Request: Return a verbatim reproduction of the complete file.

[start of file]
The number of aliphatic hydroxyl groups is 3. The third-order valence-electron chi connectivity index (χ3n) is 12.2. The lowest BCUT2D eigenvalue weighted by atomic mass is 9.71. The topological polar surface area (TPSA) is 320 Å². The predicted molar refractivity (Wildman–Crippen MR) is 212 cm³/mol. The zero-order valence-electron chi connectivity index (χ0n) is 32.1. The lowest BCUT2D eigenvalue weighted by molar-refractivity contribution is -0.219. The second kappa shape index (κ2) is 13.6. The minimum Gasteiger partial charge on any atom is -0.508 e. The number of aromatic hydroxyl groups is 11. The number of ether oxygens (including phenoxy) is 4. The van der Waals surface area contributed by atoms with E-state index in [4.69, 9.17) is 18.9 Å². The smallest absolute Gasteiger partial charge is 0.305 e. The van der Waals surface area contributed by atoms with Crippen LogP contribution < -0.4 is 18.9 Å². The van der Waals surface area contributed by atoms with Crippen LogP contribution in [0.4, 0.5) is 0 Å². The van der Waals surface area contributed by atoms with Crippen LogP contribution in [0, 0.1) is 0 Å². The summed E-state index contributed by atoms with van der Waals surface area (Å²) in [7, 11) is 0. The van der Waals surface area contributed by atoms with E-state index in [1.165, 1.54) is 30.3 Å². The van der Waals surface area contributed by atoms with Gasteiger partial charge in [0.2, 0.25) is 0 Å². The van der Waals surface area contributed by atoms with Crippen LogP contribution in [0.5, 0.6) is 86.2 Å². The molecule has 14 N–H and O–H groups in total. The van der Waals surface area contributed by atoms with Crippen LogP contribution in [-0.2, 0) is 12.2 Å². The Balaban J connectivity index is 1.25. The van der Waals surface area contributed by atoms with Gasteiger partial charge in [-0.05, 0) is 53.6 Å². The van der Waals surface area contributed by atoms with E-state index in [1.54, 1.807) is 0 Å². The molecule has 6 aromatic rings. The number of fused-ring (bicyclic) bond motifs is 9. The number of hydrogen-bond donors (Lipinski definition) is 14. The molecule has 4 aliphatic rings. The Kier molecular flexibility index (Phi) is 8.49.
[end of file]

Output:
The number of aliphatic hydroxyl groups is 3. The third-order valence-electron chi connectivity index (χ3n) is 12.2. The lowest BCUT2D eigenvalue weighted by atomic mass is 9.71. The topological polar surface area (TPSA) is 320 Å². The predicted molar refractivity (Wildman–Crippen MR) is 212 cm³/mol. The zero-order valence-electron chi connectivity index (χ0n) is 32.1. The lowest BCUT2D eigenvalue weighted by molar-refractivity contribution is -0.219. The second kappa shape index (κ2) is 13.6. The minimum Gasteiger partial charge on any atom is -0.508 e. The number of aromatic hydroxyl groups is 11. The number of ether oxygens (including phenoxy) is 4. The van der Waals surface area contributed by atoms with E-state index in [4.69, 9.17) is 18.9 Å². The smallest absolute Gasteiger partial charge is 0.305 e. The van der Waals surface area contributed by atoms with Crippen LogP contribution < -0.4 is 18.9 Å². The van der Waals surface area contributed by atoms with Crippen LogP contribution in [0.4, 0.5) is 0 Å². The van der Waals surface area contributed by atoms with Crippen LogP contribution in [0, 0.1) is 0 Å². The summed E-state index contributed by atoms with van der Waals surface area (Å²) in [7, 11) is 0. The van der Waals surface area contributed by atoms with E-state index in [1.165, 1.54) is 30.3 Å². The van der Waals surface area contributed by atoms with Gasteiger partial charge in [0.2, 0.25) is 0 Å². The van der Waals surface area contributed by atoms with Crippen LogP contribution in [0.5, 0.6) is 86.2 Å². The molecule has 14 N–H and O–H groups in total. The van der Waals surface area contributed by atoms with Crippen LogP contribution in [-0.2, 0) is 12.2 Å². The Balaban J connectivity index is 1.25. The van der Waals surface area contributed by atoms with Gasteiger partial charge in [-0.05, 0) is 53.6 Å². The van der Waals surface area contributed by atoms with E-state index in [1.54, 1.807) is 0 Å². The molecule has 6 aromatic rings. The number of fused-ring (bicyclic) bond motifs is 9. The number of hydrogen-bond donors (Lipinski definition) is 14. The molecule has 4 aliphatic rings. The Kier molecular flexibility index (Phi) is 8.49.